Shock Wave: Part 16- Big Sky Country
“Tell me a little about yourself,” I asked the hitchhiker lying in the motel bed next to mine. I had met Cindy that morning and traveled with her for that entire day but I didn’t really know anything about her.
“I suppose I could give you that much since you haven’t kicked me out yet and that you’re actually driving me all the way to Oregon,” Cindy said. “I really didn’t know if you were going to go through with it.”
“I’m being coerced though.”
“You’re just really nosy and want to hear the rest of my story.”
She sort of had a point there, but alongside being nosy I also have a strange need to win arguments. “I’m nosy?” I said half chuckling in disbelief. “You looked through my purse!”
“I didn’t know you.”
“I still don’t know you!”
She paused for a moment as if she was digesting the sentence that I had nearly shouted at her. “This is true,” she said staring up at the ceiling. “Anywho, my name is Cynthia Wendel and I spend my time traveling.”
I looked down at Cindy’s bag and dusty jacket. She then saw my skeptical glance and explained herself.
I’m not homeless, although it may seem like I am. I have a house that was handed down to me in Montana. I love living there in the land of the shining mountains, but I’ve lived my entire life with this feeling of “get-up-and-go” in the pit of my stomach that I just can’t shake. I feel free wandering the road without being tied down and living my life according to only the direction of the wind. I guess the big sky country isn’t the last best place, at least for me after all, because when I step off of my property out there in the wide open spaces I feel as though I’m being lured out in to a strange new world that needs exploring.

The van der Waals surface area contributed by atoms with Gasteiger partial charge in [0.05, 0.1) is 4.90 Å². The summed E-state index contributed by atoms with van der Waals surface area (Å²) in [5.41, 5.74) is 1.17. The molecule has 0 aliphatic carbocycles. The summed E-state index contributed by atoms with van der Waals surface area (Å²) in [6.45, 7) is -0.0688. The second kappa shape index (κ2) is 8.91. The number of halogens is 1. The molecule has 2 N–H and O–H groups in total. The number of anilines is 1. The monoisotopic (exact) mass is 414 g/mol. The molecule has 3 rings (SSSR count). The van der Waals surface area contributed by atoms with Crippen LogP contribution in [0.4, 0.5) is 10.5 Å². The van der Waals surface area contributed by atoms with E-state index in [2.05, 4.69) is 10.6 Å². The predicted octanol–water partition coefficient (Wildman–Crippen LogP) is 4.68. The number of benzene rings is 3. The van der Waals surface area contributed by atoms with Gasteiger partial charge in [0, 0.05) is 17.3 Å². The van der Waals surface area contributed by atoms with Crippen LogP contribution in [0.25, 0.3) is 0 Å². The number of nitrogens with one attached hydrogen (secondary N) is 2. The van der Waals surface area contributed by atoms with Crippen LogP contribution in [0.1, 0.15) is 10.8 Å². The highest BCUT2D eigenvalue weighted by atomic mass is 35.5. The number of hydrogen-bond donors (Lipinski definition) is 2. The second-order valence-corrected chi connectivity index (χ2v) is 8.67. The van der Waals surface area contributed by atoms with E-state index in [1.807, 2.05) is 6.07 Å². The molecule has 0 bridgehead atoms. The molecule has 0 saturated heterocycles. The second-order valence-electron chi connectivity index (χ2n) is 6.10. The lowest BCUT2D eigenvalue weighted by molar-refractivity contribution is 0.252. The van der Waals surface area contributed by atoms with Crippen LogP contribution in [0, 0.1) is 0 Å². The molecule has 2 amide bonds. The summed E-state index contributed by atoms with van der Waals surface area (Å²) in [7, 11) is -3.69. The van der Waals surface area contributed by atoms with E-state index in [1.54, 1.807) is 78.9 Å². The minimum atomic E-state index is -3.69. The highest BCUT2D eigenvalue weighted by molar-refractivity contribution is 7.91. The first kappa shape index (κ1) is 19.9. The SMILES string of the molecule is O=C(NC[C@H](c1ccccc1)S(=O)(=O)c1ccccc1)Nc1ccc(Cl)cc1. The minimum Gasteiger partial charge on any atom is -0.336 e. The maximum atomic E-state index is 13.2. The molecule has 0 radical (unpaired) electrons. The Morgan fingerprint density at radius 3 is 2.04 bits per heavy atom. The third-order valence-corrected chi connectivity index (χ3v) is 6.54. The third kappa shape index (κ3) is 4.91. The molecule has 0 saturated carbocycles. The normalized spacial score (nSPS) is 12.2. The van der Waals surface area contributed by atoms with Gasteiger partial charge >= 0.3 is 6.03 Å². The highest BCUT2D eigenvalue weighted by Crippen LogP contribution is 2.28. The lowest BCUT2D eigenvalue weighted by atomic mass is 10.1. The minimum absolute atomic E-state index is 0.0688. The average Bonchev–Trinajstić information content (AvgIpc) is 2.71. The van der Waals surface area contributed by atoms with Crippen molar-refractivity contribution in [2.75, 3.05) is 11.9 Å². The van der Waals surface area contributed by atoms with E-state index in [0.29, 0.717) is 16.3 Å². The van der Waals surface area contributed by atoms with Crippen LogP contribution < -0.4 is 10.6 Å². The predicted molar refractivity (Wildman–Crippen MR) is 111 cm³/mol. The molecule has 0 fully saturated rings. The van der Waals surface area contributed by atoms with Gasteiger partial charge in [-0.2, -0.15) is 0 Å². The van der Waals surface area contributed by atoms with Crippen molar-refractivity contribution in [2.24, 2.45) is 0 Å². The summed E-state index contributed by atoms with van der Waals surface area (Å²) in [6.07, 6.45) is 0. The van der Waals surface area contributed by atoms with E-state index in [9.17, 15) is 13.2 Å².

I was taken aback by her story. She chose to live a life on the road? And for what—there was no certainty to her day, no reassurance of comfort when she laid her head to rest at night, and any thoughts about destiny were thrown out the window. But then again, there wasn’t even a window, or some structure sitting above her trying to contain whatever it could inside its familiar walls. She lived her life out in the sun and underneath the dazzling lights of the stars, and for whatever reason, she was able to choose to get into my car and share her story with me. I felt as though she wasn’t restless and that she knew exactly where she was going in life. She a grip on the world that I would most likely never understand, but in this time we have shared I hoped a little piece of her view on the world had rubbed off on me.
Read the story, “Shock Wave,” every Wednesday.